We decided to start our tour of Gettysburg where it pretty much ended for Robert E. Lee.

At Seminary Ridge, we climbed out of our car and into the same woods that the Confederate general had used to amass his depleted troops for a final lunge at the entrenched Union lines. Beyond the tree line, we took in a sprawling farm meadow that had seen some of the most horrific fighting of the Civil War. Grackles and mourning doves foraged in the rough grass dotted by stands of hickory and springtime redbud blooms. A large red barn perched in the distance, visible over split-rail fences where soldiers might have once huddled for cover.

Visiting Gettysburg National Military Park, my wife and I were on the quintessential American mission to honor the sacrifice of the young men who fought and bled there, none more than those in the First Minnesota Volunteer Regiment that helped change the course of the fight — and the war — with a suicidal bayonet charge on the second of the three days of battle. For us, it became all about trying to reconcile the pastoral beauty of this landscape with the unimaginable suffering that turned it into hallowed ground 150 years ago.

Imagining the carnage that consecrated this field, I could feel my heart racing as Judy and I walked into the open pasture. Our walk was made to the accompaniment of songbirds, not the thunder of the biggest cannonade ever on North American soil. But the terrible echoes still reverberate amid these rolling hills in southern Pennsylvania. Our steps matched the cadence of a gloomy poem written a long time ago.

The field sloped up nearly a mile toward a low stone wall and a clump of hickory and chestnut trees grown from the saplings of their Civil War ancestors. We got to the split-rail fence along present-day Route 15, the Emmitsburg Road that was then a no-man’s-land of contested turf. There, we did what the Confederate brigades had done. We pivoted slightly to the left, pointing ourselves directly at the famous copse of trees that marked the center of the Union lines on the climactic third day of the battle.

That place on Cemetery Ridge, on July 3, 1863, was the bull’s-eye of the Confederate attack. It also happened to be where the Northern generals had placed the tattered remnants of the Minnesotans who had survived the bayonet charge the day before. There, with little rest, they would again face the brunt of Lee’s biggest onslaught, some 12,500 screaming rebels commanded by Confederate Gen. George Pickett, whose name remains synonymous with the charge. It would be the high-water mark of the Southern war effort.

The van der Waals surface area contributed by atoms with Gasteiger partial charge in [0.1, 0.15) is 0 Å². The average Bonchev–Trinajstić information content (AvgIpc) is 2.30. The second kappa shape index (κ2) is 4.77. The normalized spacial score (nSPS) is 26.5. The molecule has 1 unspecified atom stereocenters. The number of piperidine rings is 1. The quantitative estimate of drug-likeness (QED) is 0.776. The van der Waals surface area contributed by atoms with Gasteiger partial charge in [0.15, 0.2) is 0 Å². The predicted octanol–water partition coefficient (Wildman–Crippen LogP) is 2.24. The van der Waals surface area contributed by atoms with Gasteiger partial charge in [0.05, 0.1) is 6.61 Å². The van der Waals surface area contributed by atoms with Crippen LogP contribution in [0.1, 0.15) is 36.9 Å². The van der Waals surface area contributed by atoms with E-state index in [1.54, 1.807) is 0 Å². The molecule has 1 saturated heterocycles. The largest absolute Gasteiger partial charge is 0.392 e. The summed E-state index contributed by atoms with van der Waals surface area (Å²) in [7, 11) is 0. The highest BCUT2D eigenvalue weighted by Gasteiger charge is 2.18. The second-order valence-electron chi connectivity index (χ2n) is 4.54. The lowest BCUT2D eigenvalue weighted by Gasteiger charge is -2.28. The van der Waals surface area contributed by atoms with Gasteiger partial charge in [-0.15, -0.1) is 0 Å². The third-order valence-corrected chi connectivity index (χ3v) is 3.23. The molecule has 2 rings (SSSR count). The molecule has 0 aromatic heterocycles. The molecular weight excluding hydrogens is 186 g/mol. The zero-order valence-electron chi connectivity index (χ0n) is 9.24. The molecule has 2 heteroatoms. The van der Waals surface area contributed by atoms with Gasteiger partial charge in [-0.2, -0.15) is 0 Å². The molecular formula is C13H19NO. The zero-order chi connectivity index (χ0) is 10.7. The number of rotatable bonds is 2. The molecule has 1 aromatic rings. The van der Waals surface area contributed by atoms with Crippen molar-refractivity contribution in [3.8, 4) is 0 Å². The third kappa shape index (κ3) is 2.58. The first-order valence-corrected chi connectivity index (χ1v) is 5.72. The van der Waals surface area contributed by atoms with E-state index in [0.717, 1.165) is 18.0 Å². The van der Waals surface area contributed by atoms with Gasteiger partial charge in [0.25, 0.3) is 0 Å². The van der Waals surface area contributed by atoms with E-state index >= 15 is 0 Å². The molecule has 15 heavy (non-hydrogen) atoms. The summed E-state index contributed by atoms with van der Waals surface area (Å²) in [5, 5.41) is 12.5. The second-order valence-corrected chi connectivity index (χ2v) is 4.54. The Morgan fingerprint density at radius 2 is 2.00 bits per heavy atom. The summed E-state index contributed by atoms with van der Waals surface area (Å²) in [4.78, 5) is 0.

Walking in the footsteps of Pickett’s men, Judy and I picked our way through the modern-day serenity of this verdant field. The gathering clouds thickened. The threat of rain had scattered most of the other visitors. About 200 yards from the rock-strewn ridge, the slope grew steeper and unruly under a yellow canopy of mustard weed. Quickening our pace like the boys in gray, we scampered to the stone wall on the crest of the hill. We caught our breath and peered past the rocks. Suddenly we were nose-to-muzzle with the long-silent cannons guarding the monuments to the men who died there.

This peaceful spot of polished marble and freshly mowed grass is now ground zero of a sprawling 6,000-acre park remembering those who fought the defining battle of the Civil War, a place that still inspires the awe and reverence of a graveyard.

Amid the batteries of bronze cannon, still fraught with menace, we met Jeff Sako, the owner of a custom sportswear graphics company in Ohio.

“I can’t believe I’m standing here,” said Sako, feeling the smooth muzzle of a Napoleon cannon. He looked lost in thought among the gray ghosts of those young soldiers, many still in their late teens, who faced the Yankee cannonballs while marching at a prescribed 85 to 110 steps a minute. “I would be crawling on my belly.”

Like Pickett’s bloodied and beaten ranks, we turned back somberly toward Seminary Ridge, where we had started our hike. Just like Cemetery Ridge, its Union counterpart, Seminary Ridge is lined with huge monuments marking the positions of its Southern regiments, making it possible to visualize the 19th-century battle lines.